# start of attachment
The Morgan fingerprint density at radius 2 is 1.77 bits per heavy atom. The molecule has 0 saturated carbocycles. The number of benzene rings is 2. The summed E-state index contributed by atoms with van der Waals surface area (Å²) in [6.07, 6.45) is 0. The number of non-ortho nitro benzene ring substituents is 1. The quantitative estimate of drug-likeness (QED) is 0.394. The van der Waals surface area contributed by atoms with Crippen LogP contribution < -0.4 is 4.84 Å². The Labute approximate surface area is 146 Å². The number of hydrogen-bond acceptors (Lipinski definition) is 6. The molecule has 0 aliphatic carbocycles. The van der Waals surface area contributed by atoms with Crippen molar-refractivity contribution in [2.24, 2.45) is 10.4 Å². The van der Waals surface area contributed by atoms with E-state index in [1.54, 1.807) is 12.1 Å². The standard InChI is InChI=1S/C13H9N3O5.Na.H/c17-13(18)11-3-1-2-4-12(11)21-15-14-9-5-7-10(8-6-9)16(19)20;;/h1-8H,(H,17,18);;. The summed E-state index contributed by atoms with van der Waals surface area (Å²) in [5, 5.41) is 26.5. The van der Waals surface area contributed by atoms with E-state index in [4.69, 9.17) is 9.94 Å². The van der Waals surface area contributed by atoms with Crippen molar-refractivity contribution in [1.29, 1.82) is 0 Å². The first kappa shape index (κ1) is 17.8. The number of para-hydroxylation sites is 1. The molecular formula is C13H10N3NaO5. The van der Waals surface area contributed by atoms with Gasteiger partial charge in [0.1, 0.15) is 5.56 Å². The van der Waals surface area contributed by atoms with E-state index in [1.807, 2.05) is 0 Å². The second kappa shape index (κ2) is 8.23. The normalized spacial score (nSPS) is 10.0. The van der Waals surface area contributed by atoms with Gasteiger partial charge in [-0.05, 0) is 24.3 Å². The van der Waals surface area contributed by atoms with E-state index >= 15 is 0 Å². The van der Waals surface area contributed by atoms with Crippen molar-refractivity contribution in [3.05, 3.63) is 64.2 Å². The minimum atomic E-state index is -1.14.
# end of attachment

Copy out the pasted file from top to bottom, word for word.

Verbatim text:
The Morgan fingerprint density at radius 2 is 1.77 bits per heavy atom. The molecule has 0 saturated carbocycles. The number of benzene rings is 2. The summed E-state index contributed by atoms with van der Waals surface area (Å²) in [6.07, 6.45) is 0. The number of non-ortho nitro benzene ring substituents is 1. The quantitative estimate of drug-likeness (QED) is 0.394. The van der Waals surface area contributed by atoms with Crippen LogP contribution < -0.4 is 4.84 Å². The Labute approximate surface area is 146 Å². The number of hydrogen-bond acceptors (Lipinski definition) is 6. The molecule has 0 aliphatic carbocycles. The van der Waals surface area contributed by atoms with Crippen molar-refractivity contribution in [2.24, 2.45) is 10.4 Å². The van der Waals surface area contributed by atoms with E-state index in [1.54, 1.807) is 12.1 Å². The standard InChI is InChI=1S/C13H9N3O5.Na.H/c17-13(18)11-3-1-2-4-12(11)21-15-14-9-5-7-10(8-6-9)16(19)20;;/h1-8H,(H,17,18);;. The summed E-state index contributed by atoms with van der Waals surface area (Å²) in [5, 5.41) is 26.5. The van der Waals surface area contributed by atoms with E-state index in [4.69, 9.17) is 9.94 Å². The van der Waals surface area contributed by atoms with Crippen molar-refractivity contribution in [1.29, 1.82) is 0 Å². The first kappa shape index (κ1) is 17.8. The number of para-hydroxylation sites is 1. The molecular formula is C13H10N3NaO5. The van der Waals surface area contributed by atoms with Gasteiger partial charge in [0.1, 0.15) is 5.56 Å². The van der Waals surface area contributed by atoms with E-state index in [1.807, 2.05) is 0 Å². The second kappa shape index (κ2) is 8.23. The normalized spacial score (nSPS) is 10.0. The van der Waals surface area contributed by atoms with Gasteiger partial charge in [-0.05, 0) is 24.3 Å². The van der Waals surface area contributed by atoms with E-state index >= 15 is 0 Å². The van der Waals surface area contributed by atoms with Crippen molar-refractivity contribution in [3.05, 3.63) is 64.2 Å². The minimum atomic E-state index is -1.14.